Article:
"Of course we can get to Cairo, but what I don't know is what the bloody hell we're supposed to do when we get there."

The Suez Crisis was a defining moment in post-World War Two British politics. It was the final nail in Britain's dream of remaining a world power of the first rank. It brought down the government of the day. It showed the world that Britain was subservient to the United States, and it temporarily convinced the government of France that Britain could not be trusted to join the European Union. The Suez Crisis is often forgotten nowadays. On a military level, it was not particularly dramatic. On a political level, no-one in the West came out of it well. It did the power of good for Egyptian president Gamel Abdel Nasser, but he lost in the end and passed away into history.

"We are not at war with Egypt. We are in a state of armed conflict."
Anthony Eden, British Prime Minister

For almost a century before 1953, Egypt had been part of the British Empire's wider area of influence. Although it was not actually subject to direct rule, King Farouk was willing to allow British and French firms to own large parts of the country, as well as the important Suez Canal. The creation of Israel, and successive military defeats at its hands, did not go down too well in Egypt, and in 1953 a military coup deposed Farouk. Gamel Abdel Nasser rose to become the first President of Egypt. He was a charismatic and instantly recognisable man who had a vision for Egypt and the Middle East. Nasser set about modernising and developing his country, initially with funds from the United Nations and the US. For a time it seemed like business as usual, with Nasser as yet another colonial puppet.

But Nasser was on nobody's side but his own. He had a Pan-Arab dream of uniting the Middle East, and it became apparent that had no great love for the West. He made ties with the Soviet Union, and signed a big arms deal with Czechoslovakia, which led to the US and Britain suspending aid to Egypt in 1956 - particularly to the Aswan Dam, a hydroelectric dam that would become Nasser's equivalent of the Pyramids. Although he was regarded by British Prime Minister Anthony Eden as a crackpot socialist military dictator, a prototype of Fidel Castro or Saddam Hussein, Nasser was a hero in Egypt and respected throughout the Middle East, because he was sticking it in the eye of former and potential foreign masters. The US, meanwhile, was ambivalent; they were not sure that Nasser was as bad as Britain made out, although they were upset at Nasser's ties with the Soviet Union. Nasser took the step of nationalising the Suez Canal in July of 1956, reasoning that the toll revenues from ships passing through would pay for his dam by the end of the decade.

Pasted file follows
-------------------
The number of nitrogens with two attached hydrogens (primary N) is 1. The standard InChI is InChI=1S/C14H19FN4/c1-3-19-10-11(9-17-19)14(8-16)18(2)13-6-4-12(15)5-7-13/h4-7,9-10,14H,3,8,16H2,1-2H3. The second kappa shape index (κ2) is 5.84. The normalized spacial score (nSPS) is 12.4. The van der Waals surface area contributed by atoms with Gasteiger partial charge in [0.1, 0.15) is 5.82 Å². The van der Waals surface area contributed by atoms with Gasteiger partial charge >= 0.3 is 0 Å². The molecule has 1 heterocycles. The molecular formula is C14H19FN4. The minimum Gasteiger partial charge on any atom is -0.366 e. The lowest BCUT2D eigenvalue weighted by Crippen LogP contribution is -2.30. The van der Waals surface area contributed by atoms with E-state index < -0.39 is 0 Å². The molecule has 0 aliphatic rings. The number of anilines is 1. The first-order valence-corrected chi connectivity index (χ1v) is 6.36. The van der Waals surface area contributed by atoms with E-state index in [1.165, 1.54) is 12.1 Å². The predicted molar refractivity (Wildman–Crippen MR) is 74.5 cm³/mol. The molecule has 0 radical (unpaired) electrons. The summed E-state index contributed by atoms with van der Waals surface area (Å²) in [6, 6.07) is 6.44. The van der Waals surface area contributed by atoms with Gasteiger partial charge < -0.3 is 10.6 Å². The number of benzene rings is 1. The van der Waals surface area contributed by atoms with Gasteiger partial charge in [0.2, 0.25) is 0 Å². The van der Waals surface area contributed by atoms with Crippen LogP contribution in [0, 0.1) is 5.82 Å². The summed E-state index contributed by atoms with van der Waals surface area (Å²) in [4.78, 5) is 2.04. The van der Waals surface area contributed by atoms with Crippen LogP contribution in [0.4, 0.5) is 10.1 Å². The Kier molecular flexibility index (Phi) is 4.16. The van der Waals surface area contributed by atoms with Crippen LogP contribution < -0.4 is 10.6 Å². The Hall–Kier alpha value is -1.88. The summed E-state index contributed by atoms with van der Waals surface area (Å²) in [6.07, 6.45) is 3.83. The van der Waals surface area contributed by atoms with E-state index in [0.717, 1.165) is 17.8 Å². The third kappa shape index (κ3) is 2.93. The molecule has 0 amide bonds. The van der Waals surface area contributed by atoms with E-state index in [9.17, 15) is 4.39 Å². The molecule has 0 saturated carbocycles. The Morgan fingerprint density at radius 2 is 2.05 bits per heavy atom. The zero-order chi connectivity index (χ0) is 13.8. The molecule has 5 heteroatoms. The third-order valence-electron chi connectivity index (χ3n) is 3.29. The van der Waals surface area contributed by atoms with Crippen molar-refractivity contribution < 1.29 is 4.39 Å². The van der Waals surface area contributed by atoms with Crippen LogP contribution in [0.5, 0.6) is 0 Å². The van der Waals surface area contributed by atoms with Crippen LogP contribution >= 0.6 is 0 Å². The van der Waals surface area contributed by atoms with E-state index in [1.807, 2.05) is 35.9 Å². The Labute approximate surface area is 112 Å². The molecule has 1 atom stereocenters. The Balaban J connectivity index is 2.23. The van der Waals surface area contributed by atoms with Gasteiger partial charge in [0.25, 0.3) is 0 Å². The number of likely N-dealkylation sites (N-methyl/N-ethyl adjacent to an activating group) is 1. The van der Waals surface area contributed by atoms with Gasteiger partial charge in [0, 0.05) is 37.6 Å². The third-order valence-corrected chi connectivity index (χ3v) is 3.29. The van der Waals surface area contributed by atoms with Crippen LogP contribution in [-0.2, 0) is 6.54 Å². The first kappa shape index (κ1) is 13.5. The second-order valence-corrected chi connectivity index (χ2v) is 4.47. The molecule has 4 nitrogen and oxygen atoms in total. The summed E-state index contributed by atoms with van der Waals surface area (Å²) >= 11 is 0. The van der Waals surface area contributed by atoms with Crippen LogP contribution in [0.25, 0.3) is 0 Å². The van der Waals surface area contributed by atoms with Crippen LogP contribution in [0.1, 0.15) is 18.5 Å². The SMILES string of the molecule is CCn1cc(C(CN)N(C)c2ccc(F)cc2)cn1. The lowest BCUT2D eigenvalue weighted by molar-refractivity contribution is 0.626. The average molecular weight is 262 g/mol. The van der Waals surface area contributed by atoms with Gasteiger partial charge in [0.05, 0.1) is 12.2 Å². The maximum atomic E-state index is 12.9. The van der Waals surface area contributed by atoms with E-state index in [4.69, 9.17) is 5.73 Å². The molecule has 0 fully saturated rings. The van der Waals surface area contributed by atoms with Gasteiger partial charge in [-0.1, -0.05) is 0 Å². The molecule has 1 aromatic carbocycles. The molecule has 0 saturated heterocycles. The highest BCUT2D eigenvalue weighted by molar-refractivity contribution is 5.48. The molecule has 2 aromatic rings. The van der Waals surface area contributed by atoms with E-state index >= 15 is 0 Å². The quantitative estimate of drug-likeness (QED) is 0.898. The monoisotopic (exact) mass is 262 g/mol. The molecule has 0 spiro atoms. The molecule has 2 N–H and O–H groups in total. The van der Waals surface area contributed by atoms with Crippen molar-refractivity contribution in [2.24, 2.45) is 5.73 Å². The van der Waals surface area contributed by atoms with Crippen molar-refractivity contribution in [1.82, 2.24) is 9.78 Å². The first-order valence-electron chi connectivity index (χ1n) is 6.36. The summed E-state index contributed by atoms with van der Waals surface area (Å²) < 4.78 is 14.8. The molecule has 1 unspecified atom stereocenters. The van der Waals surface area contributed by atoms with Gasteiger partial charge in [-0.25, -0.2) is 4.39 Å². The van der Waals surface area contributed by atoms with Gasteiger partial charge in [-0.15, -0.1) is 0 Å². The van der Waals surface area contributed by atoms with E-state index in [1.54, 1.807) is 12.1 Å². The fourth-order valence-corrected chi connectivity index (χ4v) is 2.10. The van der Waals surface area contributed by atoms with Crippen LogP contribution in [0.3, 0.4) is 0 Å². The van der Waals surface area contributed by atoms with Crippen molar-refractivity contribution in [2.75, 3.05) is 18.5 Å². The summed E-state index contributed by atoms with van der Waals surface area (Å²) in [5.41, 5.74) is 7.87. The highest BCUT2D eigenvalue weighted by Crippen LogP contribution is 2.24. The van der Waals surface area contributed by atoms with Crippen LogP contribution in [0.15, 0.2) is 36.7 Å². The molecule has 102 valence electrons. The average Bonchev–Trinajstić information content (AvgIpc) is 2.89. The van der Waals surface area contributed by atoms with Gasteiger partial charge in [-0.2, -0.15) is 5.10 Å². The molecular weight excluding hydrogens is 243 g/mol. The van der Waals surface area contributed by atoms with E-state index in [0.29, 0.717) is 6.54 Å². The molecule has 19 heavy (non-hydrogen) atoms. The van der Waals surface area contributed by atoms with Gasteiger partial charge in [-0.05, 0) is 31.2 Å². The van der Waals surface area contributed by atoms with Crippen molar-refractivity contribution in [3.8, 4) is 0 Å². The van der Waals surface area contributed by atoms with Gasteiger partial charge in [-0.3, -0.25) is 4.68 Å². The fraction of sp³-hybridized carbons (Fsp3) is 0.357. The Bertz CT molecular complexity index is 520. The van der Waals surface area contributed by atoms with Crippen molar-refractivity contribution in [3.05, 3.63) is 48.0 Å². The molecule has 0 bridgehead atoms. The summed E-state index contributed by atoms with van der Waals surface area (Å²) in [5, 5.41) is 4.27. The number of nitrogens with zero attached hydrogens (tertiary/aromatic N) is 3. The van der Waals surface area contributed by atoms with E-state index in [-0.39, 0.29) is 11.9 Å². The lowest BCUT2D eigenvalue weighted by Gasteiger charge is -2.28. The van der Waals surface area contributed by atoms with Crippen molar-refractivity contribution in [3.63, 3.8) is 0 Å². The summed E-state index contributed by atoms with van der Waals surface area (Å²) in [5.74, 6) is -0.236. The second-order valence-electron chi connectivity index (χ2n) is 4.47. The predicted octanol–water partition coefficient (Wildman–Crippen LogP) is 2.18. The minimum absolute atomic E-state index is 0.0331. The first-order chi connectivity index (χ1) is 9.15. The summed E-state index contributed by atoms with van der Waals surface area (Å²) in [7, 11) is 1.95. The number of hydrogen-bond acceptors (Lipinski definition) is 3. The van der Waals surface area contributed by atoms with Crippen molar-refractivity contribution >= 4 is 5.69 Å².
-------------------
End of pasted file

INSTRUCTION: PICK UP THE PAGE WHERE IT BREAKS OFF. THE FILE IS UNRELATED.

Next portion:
The Suez Canal was an immensely important waterway at the time, and remains so today. It allows ships to travel from the Mediterranean to India and Japan, without having to go all the way around the Cape of Good Hope. Up until 1956 it was owned by a joint French/British consortium of stockholders, and was part of the Western sphere of influence. It had been Britain's gateway to India, and by 1956 it marked the eastern edge of the British Empire. Neither Britain nor France were best pleased at Nasser's nationalisation of the canal. For the French it came close on the heels of defeat at Dien Bien Phu, and in the midst of growing trouble in Algeria. The French empire was dying a more lingering death than that of the British empire. History came to realise that Nasser had no more love for the Soviet Union than for the West, but at the time it was thought that he might destabilise the whole region, prompting widespread socialist revolutions and inevitable Soviet military support. Israel had its own problems with Egypt, and, after a protracted period of threats directed at Nasser, the three countries formulated a plan to take back the canal by force of arms. They did not want to openly invade the canal area, for fear of appearing to be warmongering bullies. Although Nasser had risen to power on the back of a coup, he did not seem evil enough to attack directly. Instead, a clever plan was worked out.

The plan called for Israel to attack the Sinai on a pretence of pre-empting an Egyptian attack on Israel. France and Britain would then demand that both sides disengage, and threaten to impose a cease-fire by force, which would of course involve putting troops on the ground at Suez. I am not sure what was supposed to happen after the canal had been taken. Perhaps Britain, France, and Israel expected Nasser to be deposed, or perhaps they expected to simply stay there forevermore. Neither of the colonial powers had the equipment or manpower for a sustained occupation of the area, and it was out of the question for Israel to station troops on the canal; Nasser could have whipped up a whirlwind.